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MASSLIVE: Mindy Domb, Eric Nakajima vie for the 3rd Hampshire district

September 2, 2018

Two Amherst Democrats, Eric Nakajima and Mindy Domb, are competing in the 3rd Hampshire District primary election Tuesday.

 

The district includes Amherst, Granby and Pelham. 

 

Whoever wins likely will be filling the shoes of state Rep. Solomon Goldstein-Rose, who announced earlier this year he would not seek a second term. There are no Republican candidates for the seat.

 

Both Nakajima and Domb are progressives with similar views on issues, but the candidates differ slightly in experience. Domb's background is in activism and human services, while Nakajima has worked in public policy and government. 

 

Domb is originally from New Jersey but has spent the last 20 years living in Amherst. 

 

Her political experience lies largely in the campaign arena, having worked for both the local campaigns to re-elect U.S. Sen. Elizabeth Warren in 2012 and state Attorney General Maura Healey in 2014. Before coming to Massachusetts, Domb also worked for Democratic U.S. Rep. Ted Weiss of New York.

 

Domb said her priorities include supporting full funding for public education from preschool through college graduation, "addressing income inequality, protecting the environment and responding to the disastrous effects of the climate crisis, supporting Medicare for All and implementing a universal public single payer system, defending reproductive rights and supporting immigrant rights, worker rights and LGBTQI rights."

 

She also said she wants to "make sure that Massachusetts proactively withholds support from the Trump Administration's mean-spirited and dangerous agenda."

 

Much of Domb's experience is also based in nonprofit work and local activism, with a focus in health and human services. Domb was the co-founder of the Berkshire AIDS Coalition, and has been executive director of the Amherst Survival Center since 2013. She has also served as the state Department of Public Health's regional coordinator for HIV testing, and started the state's first jail-based HIV education program in the Berkshire County House of Corrections.

 

"I have decades of experience working in the front lines of some of the most important issues of our time (HIV/AIDS, the opioid epidemic, income inequality)," Domb said. "This has shaped my understanding of the ways policies and programs impact individuals and communities. I have a track record of results in multiple arenas and a record of successful advocacy. My position on issues comes from working directly with people in need and listening to their concerns."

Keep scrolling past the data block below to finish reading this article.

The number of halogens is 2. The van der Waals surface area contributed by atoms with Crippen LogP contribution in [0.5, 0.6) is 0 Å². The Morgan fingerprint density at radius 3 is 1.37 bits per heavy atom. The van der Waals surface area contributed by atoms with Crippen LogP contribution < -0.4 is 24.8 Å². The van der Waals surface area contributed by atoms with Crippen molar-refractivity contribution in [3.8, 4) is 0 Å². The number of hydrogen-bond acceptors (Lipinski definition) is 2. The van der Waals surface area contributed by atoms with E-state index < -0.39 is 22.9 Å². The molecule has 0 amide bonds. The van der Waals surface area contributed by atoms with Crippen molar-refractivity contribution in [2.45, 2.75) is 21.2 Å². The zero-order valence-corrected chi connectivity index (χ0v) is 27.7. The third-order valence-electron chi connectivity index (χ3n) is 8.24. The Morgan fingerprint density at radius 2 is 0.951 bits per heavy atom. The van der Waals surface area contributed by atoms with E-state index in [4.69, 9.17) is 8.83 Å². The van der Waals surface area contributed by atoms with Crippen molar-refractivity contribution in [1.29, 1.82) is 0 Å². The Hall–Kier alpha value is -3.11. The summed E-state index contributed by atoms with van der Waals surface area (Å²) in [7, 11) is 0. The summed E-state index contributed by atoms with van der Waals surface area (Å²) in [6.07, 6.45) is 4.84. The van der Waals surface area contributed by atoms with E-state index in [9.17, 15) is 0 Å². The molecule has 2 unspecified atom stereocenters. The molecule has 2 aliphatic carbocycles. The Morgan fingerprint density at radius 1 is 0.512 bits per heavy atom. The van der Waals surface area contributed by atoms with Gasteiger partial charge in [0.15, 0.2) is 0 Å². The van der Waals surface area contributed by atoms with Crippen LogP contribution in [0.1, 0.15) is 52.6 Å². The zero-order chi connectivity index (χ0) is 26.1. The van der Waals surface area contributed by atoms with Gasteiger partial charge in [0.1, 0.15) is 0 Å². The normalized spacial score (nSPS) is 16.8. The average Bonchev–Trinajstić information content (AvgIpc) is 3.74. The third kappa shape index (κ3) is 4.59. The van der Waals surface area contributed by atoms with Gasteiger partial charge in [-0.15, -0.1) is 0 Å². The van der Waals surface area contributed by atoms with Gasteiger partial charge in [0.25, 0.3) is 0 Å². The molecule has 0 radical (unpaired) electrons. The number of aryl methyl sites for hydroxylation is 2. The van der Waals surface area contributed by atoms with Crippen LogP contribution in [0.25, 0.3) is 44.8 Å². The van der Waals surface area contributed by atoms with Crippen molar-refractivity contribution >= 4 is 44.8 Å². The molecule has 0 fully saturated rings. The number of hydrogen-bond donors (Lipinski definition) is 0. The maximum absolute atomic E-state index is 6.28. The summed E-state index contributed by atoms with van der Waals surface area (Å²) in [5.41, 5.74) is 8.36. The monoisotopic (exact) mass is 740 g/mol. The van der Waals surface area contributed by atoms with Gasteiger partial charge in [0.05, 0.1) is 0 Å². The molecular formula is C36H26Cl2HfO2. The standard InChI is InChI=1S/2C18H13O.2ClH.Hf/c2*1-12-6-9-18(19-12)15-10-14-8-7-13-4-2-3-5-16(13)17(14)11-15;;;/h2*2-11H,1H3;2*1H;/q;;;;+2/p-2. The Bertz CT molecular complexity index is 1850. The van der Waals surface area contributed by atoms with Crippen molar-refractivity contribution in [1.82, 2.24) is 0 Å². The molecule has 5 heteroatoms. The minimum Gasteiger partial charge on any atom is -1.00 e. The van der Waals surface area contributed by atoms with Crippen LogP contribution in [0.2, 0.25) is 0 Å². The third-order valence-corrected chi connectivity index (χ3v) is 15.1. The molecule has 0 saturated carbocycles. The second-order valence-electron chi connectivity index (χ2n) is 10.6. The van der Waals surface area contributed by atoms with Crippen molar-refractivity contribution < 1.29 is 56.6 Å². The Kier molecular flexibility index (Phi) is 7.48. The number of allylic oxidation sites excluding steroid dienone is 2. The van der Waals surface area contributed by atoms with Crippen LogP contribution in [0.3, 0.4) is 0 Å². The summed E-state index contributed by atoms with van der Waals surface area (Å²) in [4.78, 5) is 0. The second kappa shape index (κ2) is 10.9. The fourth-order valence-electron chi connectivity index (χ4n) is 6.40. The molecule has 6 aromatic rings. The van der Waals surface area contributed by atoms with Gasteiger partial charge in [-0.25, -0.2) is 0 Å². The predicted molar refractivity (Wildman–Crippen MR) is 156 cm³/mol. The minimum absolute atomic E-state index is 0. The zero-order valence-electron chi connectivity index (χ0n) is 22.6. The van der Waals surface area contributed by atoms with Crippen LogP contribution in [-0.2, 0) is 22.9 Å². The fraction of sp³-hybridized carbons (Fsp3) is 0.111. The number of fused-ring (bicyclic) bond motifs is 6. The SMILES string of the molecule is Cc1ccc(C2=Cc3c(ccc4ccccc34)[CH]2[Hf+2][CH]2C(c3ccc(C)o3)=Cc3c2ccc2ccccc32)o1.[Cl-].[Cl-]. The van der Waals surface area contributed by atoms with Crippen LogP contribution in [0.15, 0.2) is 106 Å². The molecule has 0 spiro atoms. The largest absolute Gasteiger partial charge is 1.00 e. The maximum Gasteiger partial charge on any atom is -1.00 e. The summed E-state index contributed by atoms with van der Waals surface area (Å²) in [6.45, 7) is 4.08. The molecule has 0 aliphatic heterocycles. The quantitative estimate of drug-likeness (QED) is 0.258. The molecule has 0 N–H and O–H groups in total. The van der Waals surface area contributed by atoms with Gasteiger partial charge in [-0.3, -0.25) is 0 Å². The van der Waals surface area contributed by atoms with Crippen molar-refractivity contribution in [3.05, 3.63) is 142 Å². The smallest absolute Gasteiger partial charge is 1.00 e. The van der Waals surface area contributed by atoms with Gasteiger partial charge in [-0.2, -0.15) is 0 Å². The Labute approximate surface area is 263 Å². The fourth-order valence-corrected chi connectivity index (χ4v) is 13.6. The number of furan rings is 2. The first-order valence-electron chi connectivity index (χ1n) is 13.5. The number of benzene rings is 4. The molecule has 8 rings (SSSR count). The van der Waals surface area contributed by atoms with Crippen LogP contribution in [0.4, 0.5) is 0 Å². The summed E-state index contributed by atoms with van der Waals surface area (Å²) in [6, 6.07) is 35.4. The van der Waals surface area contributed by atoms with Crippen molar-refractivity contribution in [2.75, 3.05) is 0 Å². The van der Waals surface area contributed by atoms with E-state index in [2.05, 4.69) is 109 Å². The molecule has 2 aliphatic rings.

Domb has received the endorsements from Healey, Northwestern District Attorney David Sullivan, the Massachusetts Teachers Association, Goldstein-Rose and the district's previous representative, Ellen Story.

 

A Democrat since "he can remember," Nakajima grew up in the Amherst-Pelham area. His father left Japan shortly after the end of World War II to relocate to the U.S. Nakajima said he still enjoys Japanese culture, and is a member of the U.S.-Japan Council.

 

Nakajima served under former Gov. Deval Patrick, operating largely in the Executive Office of Housing and Development. Starting as a senior policy adviser in 2007, Nakajima went on to become an assistant secretary for innovation policy by the end of his tenure. 

 

He described this work with the Patrick administration as having focused on "affordable housing, workforce housing, and community revitalization," with work being done in cities like Chicopee, Holyoke and Springfield.   

 

Nakajima also has a friendly history with local labor unions, having recently received the endorsement of the Massachusetts chapter of the AFL-CIO. Eric Tolman, president of the union group, said Nakajima has the "experience and passion to be a strong advocate for quality schools, affordable housing, and higher paying jobs."

 

Nakajima said he supports a living wage, paid leave, low-cost public transit and affordable housing. 

 

The candidate has also emphasized his close relationship to the University of Massachusetts Amherst. Having attended the school in the 1980s, he returned to participate in activist and leadership roles -- including acting as a UMass trustee and chairman of Student Advisory Council for the Board of Regents.

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